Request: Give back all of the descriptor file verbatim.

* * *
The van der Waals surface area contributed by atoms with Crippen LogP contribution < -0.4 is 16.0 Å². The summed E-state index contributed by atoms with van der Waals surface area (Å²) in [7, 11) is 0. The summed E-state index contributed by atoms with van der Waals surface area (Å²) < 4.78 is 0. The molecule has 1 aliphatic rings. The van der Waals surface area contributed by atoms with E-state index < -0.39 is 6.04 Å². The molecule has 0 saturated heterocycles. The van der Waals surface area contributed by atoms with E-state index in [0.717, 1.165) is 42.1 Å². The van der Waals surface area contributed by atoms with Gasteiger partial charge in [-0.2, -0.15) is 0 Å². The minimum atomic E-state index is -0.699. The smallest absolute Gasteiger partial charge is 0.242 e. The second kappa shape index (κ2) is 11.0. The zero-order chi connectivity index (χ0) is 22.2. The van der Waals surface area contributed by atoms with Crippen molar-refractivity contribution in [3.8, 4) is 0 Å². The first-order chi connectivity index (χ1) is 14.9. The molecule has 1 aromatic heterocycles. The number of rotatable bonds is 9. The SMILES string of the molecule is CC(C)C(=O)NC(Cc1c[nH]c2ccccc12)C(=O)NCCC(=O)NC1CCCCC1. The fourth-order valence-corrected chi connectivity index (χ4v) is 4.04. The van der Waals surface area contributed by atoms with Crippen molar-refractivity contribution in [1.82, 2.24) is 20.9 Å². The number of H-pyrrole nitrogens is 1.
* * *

The van der Waals surface area contributed by atoms with Crippen LogP contribution < -0.4 is 16.0 Å². The summed E-state index contributed by atoms with van der Waals surface area (Å²) in [7, 11) is 0. The summed E-state index contributed by atoms with van der Waals surface area (Å²) < 4.78 is 0. The molecule has 1 aliphatic rings. The van der Waals surface area contributed by atoms with E-state index < -0.39 is 6.04 Å². The molecule has 0 saturated heterocycles. The van der Waals surface area contributed by atoms with E-state index in [0.717, 1.165) is 42.1 Å². The van der Waals surface area contributed by atoms with Gasteiger partial charge in [-0.2, -0.15) is 0 Å². The minimum atomic E-state index is -0.699. The smallest absolute Gasteiger partial charge is 0.242 e. The second kappa shape index (κ2) is 11.0. The zero-order chi connectivity index (χ0) is 22.2. The van der Waals surface area contributed by atoms with Crippen molar-refractivity contribution in [3.8, 4) is 0 Å². The first-order chi connectivity index (χ1) is 14.9. The molecule has 1 aromatic heterocycles. The number of rotatable bonds is 9. The SMILES string of the molecule is CC(C)C(=O)NC(Cc1c[nH]c2ccccc12)C(=O)NCCC(=O)NC1CCCCC1. The fourth-order valence-corrected chi connectivity index (χ4v) is 4.04. The van der Waals surface area contributed by atoms with Crippen molar-refractivity contribution in [1.82, 2.24) is 20.9 Å². The number of H-pyrrole nitrogens is 1.